For Brazil to build upon its success and end deforestation, even if the profitability of Amazon cattle ranching and soy farming soar in the coming years, it must support low-deforestation livelihoods for forest peoples and smallholder farmers, expand the law-abiding “responsible” fraction of the cattle and soy sectors, improve law enforcement, and effectively manage protected areas.

Indigenous groups and traditional forest communities, totaling 420,000 people, have defended their perimeters from incursions by deforesters (9, 10), but have never received compensation for this enforcement service. There are also 400,000 smallholder farms (up to 100 ha) (11) established in forested or marginal lands that could shift to low-deforestation production systems.

Cattle ranching, associated with four-fifths of Amazon deforestation, must stabilize and intensify on a diminishing area of pasture-land, ceding space to a modest expansion of relatively lucrative soy production (SOM, § 3). Support within the cattle and soy sectors for declining deforestation could be strengthened by identifying, rewarding, and expanding the pool of “responsible” producers striving to comply with the law and to practice good land stewardship. Legal compliance could be facilitated through approval and implementation of land-use zoning plans, which lower the legal forest reserve requirement on private properties in farming and ranching regions (12). This requirement was abruptly raised from 50 to 80% of each property in 1996 without effective mechanisms for facilitating compliance (2) (SOM, § 6). The substantial flow of federal farm credit could be redirected toward the intensification of cattle production and support for forest-based economies (SOM, § 7). Market exclusion of deforesters (2) could be strengthened through government measures that penalize companies and banks that indiscriminately do business with Amazon farmers and cattle ranchers.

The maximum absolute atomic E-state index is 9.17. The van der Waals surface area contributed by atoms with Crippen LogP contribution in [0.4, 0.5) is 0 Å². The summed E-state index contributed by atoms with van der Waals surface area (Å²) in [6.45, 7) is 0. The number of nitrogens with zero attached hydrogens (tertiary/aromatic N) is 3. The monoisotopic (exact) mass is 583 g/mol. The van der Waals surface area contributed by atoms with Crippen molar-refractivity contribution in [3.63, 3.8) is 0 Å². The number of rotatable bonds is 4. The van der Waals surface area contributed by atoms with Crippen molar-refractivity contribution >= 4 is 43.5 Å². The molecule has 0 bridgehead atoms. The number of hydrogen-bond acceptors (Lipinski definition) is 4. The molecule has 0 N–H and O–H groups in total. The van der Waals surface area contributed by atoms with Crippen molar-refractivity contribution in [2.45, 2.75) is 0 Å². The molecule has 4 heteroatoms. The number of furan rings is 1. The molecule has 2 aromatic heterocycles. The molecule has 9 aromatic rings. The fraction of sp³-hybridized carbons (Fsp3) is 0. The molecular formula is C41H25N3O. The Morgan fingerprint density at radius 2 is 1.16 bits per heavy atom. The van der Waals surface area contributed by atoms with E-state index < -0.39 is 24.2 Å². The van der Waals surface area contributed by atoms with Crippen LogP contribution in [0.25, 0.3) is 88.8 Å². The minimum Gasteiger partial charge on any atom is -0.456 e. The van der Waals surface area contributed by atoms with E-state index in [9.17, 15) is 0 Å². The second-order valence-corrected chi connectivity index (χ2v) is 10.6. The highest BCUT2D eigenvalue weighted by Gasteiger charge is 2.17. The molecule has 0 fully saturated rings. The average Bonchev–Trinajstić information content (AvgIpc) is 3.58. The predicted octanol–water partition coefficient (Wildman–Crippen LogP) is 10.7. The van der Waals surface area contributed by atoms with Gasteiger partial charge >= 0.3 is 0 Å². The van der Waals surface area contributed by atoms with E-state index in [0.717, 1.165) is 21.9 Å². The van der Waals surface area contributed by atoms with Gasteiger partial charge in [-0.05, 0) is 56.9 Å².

Some farmers and ranchers will need compensation for the opportunity costs incurred in maintaining private forests. Five landholder compensation qualification criteria could be used, including forest cover beyond 50% of the property (SOM, § 6).

What Will It Cost and Who Will Pay?

We estimated the potential cost of a 10-year program for ending deforestation (see figure, page 1350). Using spatially explicit economic models and programmatic estimates, we assess budgetary costs of ending deforestation assuming that the benefits of reduced deforestation outweigh the opportunity costs to society. These benefits include reduced forest fire, air pollution, flooding, biodiversity loss, soil erosion, and, perhaps, rainfall inhibition (3, 13). They are difficult to quantify and are largely untreated in most economic models (4), even though they lower the net costs of reducing deforestation.

Ending deforestation in the Brazilian Amazon by 2020.

These estimates for costs incurred from 2010 to 2020 assume that current budgetary outlays from the Brazilian government continue. (SOM § 9)